Two topics in financial mathematics : Forward utility and consumption functions & Hedging with variance swaps in infinite dimensions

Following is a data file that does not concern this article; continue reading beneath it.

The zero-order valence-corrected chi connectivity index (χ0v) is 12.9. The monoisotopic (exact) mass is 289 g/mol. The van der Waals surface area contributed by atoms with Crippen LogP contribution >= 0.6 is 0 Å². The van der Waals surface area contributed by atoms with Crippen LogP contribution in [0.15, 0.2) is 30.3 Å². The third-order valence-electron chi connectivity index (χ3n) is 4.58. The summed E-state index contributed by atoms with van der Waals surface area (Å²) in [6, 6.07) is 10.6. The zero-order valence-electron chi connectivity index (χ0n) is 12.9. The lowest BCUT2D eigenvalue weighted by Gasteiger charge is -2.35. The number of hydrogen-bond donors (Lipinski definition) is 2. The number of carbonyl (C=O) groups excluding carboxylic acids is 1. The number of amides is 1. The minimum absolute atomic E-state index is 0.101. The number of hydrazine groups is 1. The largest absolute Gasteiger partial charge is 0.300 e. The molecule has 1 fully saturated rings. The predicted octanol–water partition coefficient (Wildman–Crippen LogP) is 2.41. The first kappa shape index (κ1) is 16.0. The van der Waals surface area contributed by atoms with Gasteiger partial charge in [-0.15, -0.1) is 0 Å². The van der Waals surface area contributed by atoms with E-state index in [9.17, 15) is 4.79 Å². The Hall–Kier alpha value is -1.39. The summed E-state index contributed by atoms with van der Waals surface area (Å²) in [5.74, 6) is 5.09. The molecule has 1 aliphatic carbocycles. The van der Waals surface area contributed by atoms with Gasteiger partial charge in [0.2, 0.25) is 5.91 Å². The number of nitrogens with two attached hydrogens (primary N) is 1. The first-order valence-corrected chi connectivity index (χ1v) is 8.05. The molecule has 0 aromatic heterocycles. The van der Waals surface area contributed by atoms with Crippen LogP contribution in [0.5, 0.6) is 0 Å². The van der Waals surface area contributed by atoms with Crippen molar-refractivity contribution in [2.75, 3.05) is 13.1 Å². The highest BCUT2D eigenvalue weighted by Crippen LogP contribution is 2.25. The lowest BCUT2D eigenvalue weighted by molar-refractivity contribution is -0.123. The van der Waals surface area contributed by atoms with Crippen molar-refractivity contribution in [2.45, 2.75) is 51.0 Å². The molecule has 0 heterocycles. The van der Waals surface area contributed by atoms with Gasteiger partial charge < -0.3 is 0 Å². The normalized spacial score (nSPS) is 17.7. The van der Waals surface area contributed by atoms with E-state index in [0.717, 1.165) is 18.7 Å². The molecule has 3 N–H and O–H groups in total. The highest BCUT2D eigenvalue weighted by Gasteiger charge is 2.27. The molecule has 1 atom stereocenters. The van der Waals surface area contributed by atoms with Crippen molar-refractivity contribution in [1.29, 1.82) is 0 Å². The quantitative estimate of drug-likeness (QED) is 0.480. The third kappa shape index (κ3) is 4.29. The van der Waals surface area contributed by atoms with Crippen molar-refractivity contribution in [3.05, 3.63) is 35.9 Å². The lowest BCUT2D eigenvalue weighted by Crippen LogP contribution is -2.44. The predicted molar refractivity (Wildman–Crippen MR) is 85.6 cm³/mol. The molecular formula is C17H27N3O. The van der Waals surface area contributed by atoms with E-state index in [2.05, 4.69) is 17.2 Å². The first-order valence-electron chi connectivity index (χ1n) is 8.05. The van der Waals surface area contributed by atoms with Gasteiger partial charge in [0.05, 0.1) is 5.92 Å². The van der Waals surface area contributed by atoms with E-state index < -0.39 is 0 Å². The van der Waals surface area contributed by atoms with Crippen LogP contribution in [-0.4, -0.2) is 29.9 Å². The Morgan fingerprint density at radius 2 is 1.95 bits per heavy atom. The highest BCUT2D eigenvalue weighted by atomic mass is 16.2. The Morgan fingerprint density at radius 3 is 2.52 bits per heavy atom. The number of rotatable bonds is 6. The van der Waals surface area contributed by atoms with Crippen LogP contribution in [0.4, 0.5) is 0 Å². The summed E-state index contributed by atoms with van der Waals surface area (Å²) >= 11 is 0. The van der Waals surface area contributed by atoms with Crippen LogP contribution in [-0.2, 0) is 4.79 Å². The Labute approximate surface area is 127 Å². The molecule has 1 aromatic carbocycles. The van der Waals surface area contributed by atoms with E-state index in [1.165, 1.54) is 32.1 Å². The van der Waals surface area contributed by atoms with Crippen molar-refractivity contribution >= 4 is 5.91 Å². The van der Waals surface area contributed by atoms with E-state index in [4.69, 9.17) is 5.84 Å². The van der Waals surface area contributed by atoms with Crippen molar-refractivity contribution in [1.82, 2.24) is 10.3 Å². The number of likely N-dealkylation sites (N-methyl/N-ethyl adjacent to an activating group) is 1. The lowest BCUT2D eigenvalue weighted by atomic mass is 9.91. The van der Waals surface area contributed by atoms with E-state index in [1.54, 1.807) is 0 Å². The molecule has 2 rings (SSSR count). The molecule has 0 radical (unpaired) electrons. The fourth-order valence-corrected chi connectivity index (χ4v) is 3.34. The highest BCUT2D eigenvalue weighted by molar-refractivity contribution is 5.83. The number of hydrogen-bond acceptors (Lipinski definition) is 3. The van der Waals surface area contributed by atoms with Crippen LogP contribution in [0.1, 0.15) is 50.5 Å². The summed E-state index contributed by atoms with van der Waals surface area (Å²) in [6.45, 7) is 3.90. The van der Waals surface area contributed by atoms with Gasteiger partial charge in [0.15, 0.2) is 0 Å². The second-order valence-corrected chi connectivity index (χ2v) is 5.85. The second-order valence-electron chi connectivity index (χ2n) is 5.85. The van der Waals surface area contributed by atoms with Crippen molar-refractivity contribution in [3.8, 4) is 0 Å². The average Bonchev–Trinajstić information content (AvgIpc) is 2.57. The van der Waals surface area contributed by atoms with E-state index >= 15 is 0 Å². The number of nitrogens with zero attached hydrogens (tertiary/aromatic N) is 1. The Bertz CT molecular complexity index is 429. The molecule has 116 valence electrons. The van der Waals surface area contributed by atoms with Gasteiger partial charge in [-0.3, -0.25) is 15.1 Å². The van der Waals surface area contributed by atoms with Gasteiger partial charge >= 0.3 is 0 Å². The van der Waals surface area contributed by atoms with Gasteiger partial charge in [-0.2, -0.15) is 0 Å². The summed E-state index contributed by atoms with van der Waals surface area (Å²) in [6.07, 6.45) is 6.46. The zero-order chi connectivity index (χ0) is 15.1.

Financial Mathematics is often presented as being composed of two main branches: one dealing with investment and consumption, with the aim of answering the now ancient question of how people should invest and spend their money, and the other dealing with the pricing and hedging of derivative instruments. This distinction between both branches of Financial Mathematics is reflected in my thesis, which is a compilation of two very different subjects on which I have worked during the past three years. The first chapter, entitled “Forward Utility and Consumption Functions”, contributes to the investment branch of Financial Mathematics. Forward utilities have been introduced (under different names) a few years ago by Musiela and Zariphopoulou on the one hand, and by Henderson and Hobson on the other hand. Their idea is to define families (indexed by time and randomness) of utility functions which make the investment decisions of agents consistent over time. The contribution of this chapter is to extend the definition of forward utilities by adding consumption into the story and by giving explicit ways of constructing consumption functions from utilities and vice versa. The last part of this first chapter characterizes, in a Laplace integral form, the decreasing forward utilities (without consumption, and subject to some regularity conditions). The second chapter, entitled “Hedging with Variance Swaps in Infinite Dimensions”, contributes to the derivatives pricing and hedging branch of Financial Mathematics. It is at the interface between the works of Buehler, who has shown that one could apply the HJM framework to model (forward) variance swaps curves, and the works of Carmona and Tehranchi, who have proved that infinite dimensional interest rates models can display theoretically nice features which are absent from their finite dimensional counterpart, such as uniqueness and maturity-specific properties of hedging portfolios for contingent claims. After an introductory section on terminology and after explaining the Buehler-HJM framework, I give a concrete example of finite dimensional model and show its (theoretical) shortcomings. I then port some results of Carmona and Tehranchi from interest rates modelling to variance swaps modelling in infinite dimensions and finally give a concrete example of model and of classical payoffs to which the results apply. Because many results and prerequisites to this chapter are quite technical, I have added a short appendix, giving modest introductions to infinite dimensional stochastic analysis, Malliavin calculus and SPDEs in Hilbert spaces.